Stanford University Medical Center researchers have developed a way to tailor therapies to combat the specific inappropriate responses of autoimmune diseases in mice. The researchers also have shown that their technique can provide information needed to predict a diseases progression. Eventually, their work may provide a way to reverse the course of such autoimmune diseases in humans as multiple sclerosis, rheumatoid arthritis and type-1 diabetes by first identifying the immune system culprits gone awry and then creating customized therapies for individual patients.
Researchers Bill Robinson, P. J. Utz and Lawrence Steinman published results last year showing how microarrays - glass slides spotted with minute amounts of the proteins against which the body may be reacting - can provide a profile of the antibodies targets. Their current work, which appears in the September issue of Nature Biotechnology, takes the technology a step further and shows that the pattern of antibody activation can be used to predict and treat animals suffering from a disease resembling M.S.
"Ultimately, we think the array can be used to guide patient-specific therapy," said Robinson, MD, PhD, assistant professor of medicine (immunology and rheumatology) and lead author of the study. For example, a blood sample from a patient thought to have M.S. could be profiled using the array to help identify whether the person is likely to progress to full-blown disease and whether the individual would benefit from therapy. The information obtained in the profile could then be used to personalize therapies.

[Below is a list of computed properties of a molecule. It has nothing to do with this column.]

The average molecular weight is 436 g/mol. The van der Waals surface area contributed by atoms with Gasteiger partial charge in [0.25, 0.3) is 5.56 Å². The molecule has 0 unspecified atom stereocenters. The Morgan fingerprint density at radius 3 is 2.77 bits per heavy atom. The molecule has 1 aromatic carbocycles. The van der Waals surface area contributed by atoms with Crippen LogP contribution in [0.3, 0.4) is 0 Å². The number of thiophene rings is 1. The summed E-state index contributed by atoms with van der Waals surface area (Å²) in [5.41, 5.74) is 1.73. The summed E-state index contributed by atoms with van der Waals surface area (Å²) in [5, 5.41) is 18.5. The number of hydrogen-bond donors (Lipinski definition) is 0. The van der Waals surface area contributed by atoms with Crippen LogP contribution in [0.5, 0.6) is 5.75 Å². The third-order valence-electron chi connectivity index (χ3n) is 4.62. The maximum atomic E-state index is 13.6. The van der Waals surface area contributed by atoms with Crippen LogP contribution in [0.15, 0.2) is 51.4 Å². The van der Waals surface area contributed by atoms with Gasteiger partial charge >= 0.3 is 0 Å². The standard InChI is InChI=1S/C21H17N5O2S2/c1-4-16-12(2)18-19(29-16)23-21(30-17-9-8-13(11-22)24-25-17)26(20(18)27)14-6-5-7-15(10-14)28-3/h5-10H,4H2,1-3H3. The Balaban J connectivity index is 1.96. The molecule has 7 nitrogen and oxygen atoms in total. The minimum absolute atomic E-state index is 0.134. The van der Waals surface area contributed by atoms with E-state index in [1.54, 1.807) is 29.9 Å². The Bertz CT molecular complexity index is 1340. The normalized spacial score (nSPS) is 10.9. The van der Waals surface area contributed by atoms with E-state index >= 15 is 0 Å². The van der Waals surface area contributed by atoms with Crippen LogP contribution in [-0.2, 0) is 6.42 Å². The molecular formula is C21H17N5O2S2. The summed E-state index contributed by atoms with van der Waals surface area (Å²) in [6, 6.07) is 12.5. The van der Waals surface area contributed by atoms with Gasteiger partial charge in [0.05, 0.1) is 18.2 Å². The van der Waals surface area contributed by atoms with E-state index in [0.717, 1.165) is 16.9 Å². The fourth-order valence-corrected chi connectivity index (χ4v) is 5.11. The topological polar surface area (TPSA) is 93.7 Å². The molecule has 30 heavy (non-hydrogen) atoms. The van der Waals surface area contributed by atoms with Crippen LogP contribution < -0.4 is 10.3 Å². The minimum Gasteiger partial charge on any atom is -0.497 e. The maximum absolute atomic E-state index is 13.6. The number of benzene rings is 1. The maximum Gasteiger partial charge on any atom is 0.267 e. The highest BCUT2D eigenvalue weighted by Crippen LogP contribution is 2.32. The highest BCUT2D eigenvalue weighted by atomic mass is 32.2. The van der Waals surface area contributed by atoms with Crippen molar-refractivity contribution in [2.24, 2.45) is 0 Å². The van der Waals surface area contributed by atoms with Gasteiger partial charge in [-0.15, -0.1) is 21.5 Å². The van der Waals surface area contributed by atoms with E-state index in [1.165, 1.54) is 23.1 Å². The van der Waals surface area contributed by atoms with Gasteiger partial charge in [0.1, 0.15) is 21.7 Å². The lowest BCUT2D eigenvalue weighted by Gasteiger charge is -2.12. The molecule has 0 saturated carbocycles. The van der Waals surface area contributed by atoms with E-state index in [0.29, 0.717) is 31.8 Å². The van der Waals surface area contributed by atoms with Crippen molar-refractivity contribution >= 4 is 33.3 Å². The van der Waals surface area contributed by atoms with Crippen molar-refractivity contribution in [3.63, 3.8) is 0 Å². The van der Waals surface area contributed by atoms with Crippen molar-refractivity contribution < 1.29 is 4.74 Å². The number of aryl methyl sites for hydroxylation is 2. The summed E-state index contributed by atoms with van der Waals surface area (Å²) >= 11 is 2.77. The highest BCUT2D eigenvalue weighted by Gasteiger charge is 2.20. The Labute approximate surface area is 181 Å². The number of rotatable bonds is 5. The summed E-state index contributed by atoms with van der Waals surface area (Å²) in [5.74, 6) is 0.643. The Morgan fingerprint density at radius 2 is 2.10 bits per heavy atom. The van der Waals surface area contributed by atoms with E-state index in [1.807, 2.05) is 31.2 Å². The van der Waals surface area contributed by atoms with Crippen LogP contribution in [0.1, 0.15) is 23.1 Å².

Mitzi Baker | EurekAlert!
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Researchers from the Institute for Quantum Computing (IQC) at the University of Waterloo led the development of a new extensible wiring technique capable of controlling superconducting quantum bits, representing a significant step towards to the realization of a scalable quantum computer.
"The quantum socket is a wiring method that uses three-dimensional wires based on spring-loaded pins to address individual qubits," said Jeremy Béjanin, a PhD...
In a paper in Scientific Reports, a research team at Worcester Polytechnic Institute describes a novel light-activated phenomenon that could become the basis for applications as diverse as microscopic robotic grippers and more efficient solar cells.
A research team at Worcester Polytechnic Institute (WPI) has developed a revolutionary, light-activated semiconductor nanocomposite material that can be used...
By forcefully embedding two silicon atoms in a diamond matrix, Sandia researchers have demonstrated for the first time on a single chip all the components needed to create a quantum bridge to link quantum computers together.
"People have already built small quantum computers," says Sandia researcher Ryan Camacho. "Maybe the first useful one won't be a single giant quantum computer...
COMPAMED has become the leading international marketplace for suppliers of medical manufacturing. The trade fair, which takes place every November and is co-located to MEDICA in Dusseldorf, has been steadily growing over the past years and shows that medical technology remains a rapidly growing market.
In 2016, the joint pavilion by the IVAM Microtechnology Network, the Product Market “High-tech for Medical Devices”, will be located in Hall 8a again and will...
'Ferroelectric' materials can switch between different states of electrical polarization in response to an external electric field. This flexibility means they show promise for many applications, for example in electronic devices and computer memory. Current ferroelectric materials are highly valued for their thermal and chemical stability and rapid electro-mechanical responses, but creating a material that is scalable down to the tiny sizes needed for technologies like silicon-based semiconductors (Si-based CMOS) has proven challenging.
Now, Hiroshi Funakubo and co-workers at the Tokyo Institute of Technology, in collaboration with researchers across Japan, have conducted experiments to...
14.10.2016 | Event News
14.10.2016 | Event News
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21.10.2016 | Materials Sciences